Pushing the Limits
The Everest Effect
Pushing the limits is often how new discoveries are made. In April 2012, Philip Ainslie and his team took that line of thought to new heights. They took their research on heart, lung and brain health 5000m above sea level to Mount Everest.
“This is an opportunity to take healthy people and expose them to low levels of oxygen to see how their heart, lungs and brain adapt or maladapt to that exposure,” says Ainslie, Canada Research Chair in Cerebrovascular Function in Health and Disease and associate professor in the School of Health and Exercise Sciences at the University of British Columbia’s Okanagan campus.
“Low levels of oxygen occur in many pathologies,” explains Ainslie. “Lung disease and heart failure occurs when we grow older. So it forms a way to understand how low levels of oxygen affect the body at an early stage.”
The Ev-K2-CNR Pyramid Laboratory at Everest base camp in the Khumbu Valley in Nepal is one of the only facilities in the world where the eight necessary experiments could be conducted. And due to the remoteness, the expedition members themselves became the test subjects for experiments ranging from cerebrovascular, cardiopulmonary, and neurocognitive health to measuring the effects of acute mountain sickness and sleep apnea.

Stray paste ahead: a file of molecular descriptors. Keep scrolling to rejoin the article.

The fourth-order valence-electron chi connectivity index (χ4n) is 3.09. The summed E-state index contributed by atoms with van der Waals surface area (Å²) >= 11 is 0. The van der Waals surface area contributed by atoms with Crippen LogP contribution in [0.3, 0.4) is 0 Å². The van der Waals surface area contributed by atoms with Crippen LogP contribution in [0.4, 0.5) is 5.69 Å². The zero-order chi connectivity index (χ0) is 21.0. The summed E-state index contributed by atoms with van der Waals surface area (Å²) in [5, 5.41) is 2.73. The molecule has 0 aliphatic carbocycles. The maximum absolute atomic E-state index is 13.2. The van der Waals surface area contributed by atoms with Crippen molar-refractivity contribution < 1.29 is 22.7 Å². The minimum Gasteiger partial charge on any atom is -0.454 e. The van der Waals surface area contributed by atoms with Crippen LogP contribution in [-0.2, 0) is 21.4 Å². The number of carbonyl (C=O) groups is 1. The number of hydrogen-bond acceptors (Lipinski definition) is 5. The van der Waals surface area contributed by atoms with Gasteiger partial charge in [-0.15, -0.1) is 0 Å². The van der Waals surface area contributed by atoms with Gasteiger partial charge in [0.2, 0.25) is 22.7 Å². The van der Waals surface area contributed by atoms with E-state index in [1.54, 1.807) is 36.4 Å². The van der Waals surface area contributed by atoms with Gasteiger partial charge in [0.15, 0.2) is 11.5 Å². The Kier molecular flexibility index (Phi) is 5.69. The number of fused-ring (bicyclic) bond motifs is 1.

The commitment from the team was truly exceptional. Not only had the 25-member team ventured to the other side of the planet, they came from around the world, including UBC, Okanagan College, Duke University, University of Oregon, University of Sydney, Mount Royal University, University of Cardiff, University of Otago and University of the Netherlands.
For a 3-week trip the preparing and planning required extreme dedication. “It takes three or four years minimum to organize and get use of lab space up there,” says Ainslie. “But the results we achieve have the potential to provide new insights into illness prevention and better human health.”
One response to “Pushing the Limits”
Wow. I was at EBC May 2012. I live in North Vancouver and trained the Grind almost three times a week prior to going to Nepal (striking elevation difference).
I took no diamox and as long as I was standing I was not affected by altitude, at all, climbing cardiac hill faster than the sherpas by about 5 minutes.
But I awoke gasping for breath on a couple of nights. Most disconcerting.
I would have loved to have been a part of your research.